ADDIS ABABA: Ethiopia’s military has clashed with fighters from a militia in the Amhara region, residents said today, in a sharp escalation of a simmering feud between the two former allies.
The Fano militia backed federal troops in a two-year civil war in the neighbouring Tigray region that ended last November, but the relationship has soured over what some in the region say is a disregard by the national government for Amhara’s security.
A resident of the town of Kobo in northern Amhara said there were clashes between Fano fighters and the Ethiopian National Defense Force (ENDF) in the Tekulesh area, a 40-minute drive outside of Kobo, between 1am and 9am yesterday.
Another Kobo resident said heavy weapons fire was heard yesterday morning but the situation was calm today.
“Government offices in Kobo are almost all closed and they are not providing services. There are ENDF in Kobo,” said the second resident. Both residents declined to be identified for security reasons.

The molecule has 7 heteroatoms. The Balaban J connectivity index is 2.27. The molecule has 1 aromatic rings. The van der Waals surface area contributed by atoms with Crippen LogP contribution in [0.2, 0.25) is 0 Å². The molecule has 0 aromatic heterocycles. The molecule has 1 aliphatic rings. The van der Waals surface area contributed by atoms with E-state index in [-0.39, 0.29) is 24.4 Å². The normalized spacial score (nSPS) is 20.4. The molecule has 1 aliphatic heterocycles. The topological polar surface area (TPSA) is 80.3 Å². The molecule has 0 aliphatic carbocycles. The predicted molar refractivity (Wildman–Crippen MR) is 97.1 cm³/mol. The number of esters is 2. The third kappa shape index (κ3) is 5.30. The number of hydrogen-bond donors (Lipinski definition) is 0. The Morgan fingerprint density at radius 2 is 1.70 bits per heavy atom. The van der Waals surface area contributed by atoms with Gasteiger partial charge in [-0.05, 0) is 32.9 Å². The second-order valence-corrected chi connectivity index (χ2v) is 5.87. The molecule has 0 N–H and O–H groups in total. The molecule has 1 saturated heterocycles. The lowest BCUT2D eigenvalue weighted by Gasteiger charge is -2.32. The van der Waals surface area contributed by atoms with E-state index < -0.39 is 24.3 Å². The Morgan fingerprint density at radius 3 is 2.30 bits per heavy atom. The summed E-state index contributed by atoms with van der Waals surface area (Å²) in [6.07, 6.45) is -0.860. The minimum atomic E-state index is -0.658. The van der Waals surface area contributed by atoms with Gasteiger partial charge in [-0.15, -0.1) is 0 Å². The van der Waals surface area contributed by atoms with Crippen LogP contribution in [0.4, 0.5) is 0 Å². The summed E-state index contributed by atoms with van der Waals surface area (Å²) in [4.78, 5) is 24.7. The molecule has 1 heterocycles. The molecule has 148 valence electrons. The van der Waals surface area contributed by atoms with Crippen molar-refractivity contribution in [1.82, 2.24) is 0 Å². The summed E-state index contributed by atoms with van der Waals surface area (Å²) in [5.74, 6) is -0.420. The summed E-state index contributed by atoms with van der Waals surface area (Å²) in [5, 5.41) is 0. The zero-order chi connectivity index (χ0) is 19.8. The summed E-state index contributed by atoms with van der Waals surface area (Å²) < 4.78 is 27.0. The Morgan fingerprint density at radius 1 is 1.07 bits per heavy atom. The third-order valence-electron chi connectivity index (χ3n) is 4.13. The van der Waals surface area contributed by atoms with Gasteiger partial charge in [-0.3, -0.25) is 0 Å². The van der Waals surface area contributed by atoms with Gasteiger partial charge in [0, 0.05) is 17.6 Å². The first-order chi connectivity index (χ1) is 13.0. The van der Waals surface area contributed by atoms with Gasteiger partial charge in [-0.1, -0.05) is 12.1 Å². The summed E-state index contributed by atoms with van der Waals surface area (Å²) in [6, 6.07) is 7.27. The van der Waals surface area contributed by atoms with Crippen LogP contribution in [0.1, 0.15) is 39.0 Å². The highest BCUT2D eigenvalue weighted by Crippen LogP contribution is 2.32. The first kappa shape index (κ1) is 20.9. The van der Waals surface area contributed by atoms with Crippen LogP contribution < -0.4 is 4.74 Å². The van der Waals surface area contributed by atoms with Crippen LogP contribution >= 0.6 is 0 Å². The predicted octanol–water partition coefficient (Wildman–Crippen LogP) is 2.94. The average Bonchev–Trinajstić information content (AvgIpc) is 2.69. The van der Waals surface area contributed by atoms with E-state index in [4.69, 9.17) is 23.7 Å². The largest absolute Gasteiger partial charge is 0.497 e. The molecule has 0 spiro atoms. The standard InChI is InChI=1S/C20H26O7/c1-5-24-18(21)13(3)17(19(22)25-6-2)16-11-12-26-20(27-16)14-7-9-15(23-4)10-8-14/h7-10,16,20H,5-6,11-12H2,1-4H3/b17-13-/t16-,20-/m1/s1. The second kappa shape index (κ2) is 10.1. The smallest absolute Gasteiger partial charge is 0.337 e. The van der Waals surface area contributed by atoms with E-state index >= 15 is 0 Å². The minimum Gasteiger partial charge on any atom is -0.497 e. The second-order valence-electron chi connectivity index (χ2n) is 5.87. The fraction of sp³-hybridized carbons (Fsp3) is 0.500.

A diplomatic source, also speaking on condition of anonymity, said fighting broke out several days ago when the military launched an operation to force Fano fighters out of Kobo and a few other areas.
Fano militiamen had seized the town of Lalibela, which is about 65km west of Kobo, the diplomatic source said.
Yesterday, the state-owned Ethiopian Broadcasting Corporation quoted ENDF spokesman colonel Getnet Adane as saying the military would take unspecified action against Fano for “disturbing the country’s peace”.
He cited several recent incidents in which Fano fighters had opened fire on ENDF soldiers but did not say when they had occurred.
Getnet and spokesmen for Ethiopia’s federal government and the Amhara regional administration did not immediately respond to requests for comment today.
Fano fighters took part in a week of violent protests across Amhara in April after Prime Minister Abiy Ahmed ordered that regional security forces be integrated into the police or national army.
Protesters felt the order was meant to weaken Amhara – the second biggest of the country’s 11 regions – and leave it vulnerable to attacks from neighbouring regions. The federal government denied this.